Of Mice and Men --
John Steinbecks Of Mice and Men is at the Play House through January 28.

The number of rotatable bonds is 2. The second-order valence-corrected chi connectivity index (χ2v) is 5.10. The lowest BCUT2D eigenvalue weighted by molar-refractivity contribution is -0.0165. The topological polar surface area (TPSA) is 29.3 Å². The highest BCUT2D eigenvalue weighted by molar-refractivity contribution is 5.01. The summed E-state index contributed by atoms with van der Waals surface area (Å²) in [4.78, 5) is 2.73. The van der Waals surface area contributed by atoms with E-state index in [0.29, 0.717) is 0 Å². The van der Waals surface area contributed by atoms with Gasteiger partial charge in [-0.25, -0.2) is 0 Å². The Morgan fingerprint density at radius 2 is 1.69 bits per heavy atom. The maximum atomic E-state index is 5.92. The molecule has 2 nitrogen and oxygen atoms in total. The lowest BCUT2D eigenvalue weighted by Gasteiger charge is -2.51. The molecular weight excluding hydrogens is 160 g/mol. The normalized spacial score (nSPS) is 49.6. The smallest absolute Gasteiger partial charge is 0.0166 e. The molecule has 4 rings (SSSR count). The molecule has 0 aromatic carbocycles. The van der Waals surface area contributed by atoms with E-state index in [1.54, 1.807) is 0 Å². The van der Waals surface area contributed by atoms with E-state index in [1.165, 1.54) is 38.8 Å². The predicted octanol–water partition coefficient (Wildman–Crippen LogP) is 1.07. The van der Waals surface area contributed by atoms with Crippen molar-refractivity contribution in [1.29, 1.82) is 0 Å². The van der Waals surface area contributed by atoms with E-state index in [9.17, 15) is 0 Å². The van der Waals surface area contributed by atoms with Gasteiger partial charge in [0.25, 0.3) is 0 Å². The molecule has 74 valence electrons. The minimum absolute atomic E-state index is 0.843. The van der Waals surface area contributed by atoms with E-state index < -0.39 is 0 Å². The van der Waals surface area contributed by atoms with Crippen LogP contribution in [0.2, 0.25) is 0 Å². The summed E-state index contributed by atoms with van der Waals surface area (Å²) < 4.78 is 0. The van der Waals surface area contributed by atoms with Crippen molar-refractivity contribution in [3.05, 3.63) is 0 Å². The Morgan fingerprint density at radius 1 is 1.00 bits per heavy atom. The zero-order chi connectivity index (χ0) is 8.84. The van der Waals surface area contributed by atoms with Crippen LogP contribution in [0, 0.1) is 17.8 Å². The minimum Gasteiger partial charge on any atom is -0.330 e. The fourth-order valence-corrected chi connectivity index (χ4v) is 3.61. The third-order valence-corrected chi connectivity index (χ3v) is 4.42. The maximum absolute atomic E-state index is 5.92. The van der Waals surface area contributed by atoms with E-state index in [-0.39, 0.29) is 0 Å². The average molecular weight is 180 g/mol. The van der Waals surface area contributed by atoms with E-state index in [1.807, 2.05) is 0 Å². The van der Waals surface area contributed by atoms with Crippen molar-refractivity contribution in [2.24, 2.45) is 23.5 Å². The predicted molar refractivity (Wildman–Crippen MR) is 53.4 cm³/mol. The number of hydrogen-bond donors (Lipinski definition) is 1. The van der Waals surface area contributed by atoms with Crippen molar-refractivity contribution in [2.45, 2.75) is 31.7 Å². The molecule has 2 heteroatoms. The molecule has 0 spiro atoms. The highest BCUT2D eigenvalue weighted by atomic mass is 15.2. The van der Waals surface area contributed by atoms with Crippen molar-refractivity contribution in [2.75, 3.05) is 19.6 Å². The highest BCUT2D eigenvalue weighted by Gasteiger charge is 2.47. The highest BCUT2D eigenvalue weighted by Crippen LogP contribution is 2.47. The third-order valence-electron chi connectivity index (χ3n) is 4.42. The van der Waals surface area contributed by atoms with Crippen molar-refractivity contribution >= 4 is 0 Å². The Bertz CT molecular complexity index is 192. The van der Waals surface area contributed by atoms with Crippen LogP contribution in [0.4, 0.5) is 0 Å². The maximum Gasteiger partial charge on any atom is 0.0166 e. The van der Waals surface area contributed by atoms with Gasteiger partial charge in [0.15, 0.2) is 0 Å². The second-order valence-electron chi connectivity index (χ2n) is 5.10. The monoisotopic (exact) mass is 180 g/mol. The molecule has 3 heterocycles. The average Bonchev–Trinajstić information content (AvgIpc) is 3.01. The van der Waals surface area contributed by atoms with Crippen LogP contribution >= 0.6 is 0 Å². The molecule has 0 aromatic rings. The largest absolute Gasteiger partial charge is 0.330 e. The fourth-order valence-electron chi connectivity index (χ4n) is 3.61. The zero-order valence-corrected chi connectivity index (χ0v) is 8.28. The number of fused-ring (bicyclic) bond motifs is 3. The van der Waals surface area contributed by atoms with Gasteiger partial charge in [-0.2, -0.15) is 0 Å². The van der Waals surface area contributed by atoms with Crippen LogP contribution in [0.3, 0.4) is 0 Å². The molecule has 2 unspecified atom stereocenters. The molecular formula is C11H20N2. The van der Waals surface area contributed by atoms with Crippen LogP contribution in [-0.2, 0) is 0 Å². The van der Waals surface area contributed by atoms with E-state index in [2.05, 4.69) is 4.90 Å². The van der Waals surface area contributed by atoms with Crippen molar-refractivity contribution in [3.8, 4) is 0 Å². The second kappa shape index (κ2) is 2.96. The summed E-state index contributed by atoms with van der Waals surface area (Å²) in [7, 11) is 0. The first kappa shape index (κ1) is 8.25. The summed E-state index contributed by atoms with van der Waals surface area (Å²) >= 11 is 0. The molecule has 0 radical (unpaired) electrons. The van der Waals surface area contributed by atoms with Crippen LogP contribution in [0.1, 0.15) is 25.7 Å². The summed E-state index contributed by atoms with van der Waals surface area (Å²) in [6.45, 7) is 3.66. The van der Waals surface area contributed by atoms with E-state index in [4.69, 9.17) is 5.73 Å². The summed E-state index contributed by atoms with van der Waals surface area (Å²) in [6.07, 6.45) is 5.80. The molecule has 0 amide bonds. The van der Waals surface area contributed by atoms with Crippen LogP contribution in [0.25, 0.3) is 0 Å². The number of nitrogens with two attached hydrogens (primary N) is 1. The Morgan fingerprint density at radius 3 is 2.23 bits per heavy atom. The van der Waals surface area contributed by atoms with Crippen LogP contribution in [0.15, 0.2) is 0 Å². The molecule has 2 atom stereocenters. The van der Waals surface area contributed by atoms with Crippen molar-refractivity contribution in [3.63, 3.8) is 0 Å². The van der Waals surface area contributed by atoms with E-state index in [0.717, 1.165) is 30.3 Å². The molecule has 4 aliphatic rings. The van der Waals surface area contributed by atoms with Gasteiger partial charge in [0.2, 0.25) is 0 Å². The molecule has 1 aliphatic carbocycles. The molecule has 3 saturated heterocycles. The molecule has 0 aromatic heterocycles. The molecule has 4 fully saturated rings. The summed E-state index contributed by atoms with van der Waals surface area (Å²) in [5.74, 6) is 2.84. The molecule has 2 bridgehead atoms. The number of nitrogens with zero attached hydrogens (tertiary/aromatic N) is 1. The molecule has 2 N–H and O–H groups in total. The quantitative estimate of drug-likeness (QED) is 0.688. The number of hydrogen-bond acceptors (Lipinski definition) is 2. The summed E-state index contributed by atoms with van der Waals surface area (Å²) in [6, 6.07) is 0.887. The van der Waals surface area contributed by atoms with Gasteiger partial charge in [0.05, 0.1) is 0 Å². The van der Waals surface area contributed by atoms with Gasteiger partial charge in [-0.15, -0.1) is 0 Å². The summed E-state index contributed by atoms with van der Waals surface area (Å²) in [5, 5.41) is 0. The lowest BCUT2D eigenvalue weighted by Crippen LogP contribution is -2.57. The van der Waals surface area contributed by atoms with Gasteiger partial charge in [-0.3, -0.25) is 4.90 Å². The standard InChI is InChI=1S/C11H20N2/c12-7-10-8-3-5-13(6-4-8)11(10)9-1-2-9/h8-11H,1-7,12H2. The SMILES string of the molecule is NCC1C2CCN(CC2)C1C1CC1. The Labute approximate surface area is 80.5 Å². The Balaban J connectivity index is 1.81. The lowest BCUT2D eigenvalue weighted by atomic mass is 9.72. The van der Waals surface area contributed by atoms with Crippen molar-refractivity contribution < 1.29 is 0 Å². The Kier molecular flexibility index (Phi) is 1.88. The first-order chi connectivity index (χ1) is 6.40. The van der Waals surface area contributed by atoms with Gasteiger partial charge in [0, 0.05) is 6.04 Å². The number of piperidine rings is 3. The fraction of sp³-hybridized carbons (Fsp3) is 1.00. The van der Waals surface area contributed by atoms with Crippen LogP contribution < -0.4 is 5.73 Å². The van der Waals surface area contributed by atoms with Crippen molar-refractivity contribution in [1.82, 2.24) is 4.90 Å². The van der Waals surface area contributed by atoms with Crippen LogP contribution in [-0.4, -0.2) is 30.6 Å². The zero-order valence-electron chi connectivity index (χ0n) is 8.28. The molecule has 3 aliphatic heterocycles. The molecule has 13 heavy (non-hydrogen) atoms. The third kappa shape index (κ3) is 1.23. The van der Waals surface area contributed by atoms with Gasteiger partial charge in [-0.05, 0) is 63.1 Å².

As the consummate buddy story gone horribly awry, John Steinbeck's classic is about colliding passions, including the obsession for survival and human connection in a parched and hostile environment. On a farm in Depression-era California, clever George and his large, dim-witted sidekick Lennie try to eke out a living while trying to keep Lennie from accidentally offing people. Director Seth Gordon manages the pace well, but the intensity is largely missing. Harry Carnahan's George is more Clooney than Steinbeck, too smooth by half and failing to register the genuine tension between living his hardscrabble life and maintaining the relationship with his needy pal. And while Jeffrey Evan Thomas as Lennie is a lovable lunk, with delicate hand gestures belying his size, he doesn't succeed in making this man the dangerous, imminent threat he must represent in order for the story to resonate. With those passions banked, Lennie's confrontation with hot-tempered Curley's wife (played with a predictable bedroom drawl by Amanda Rowan) does not deliver the requisite shivers. But on the plus side, Wiley Moore as Crooks and John Woodson as Carlson draw rich and believable characters. Through January 28 at the Cleveland Play House, 8500 Euclid Ave., 216 795-7000. -- Christine Howey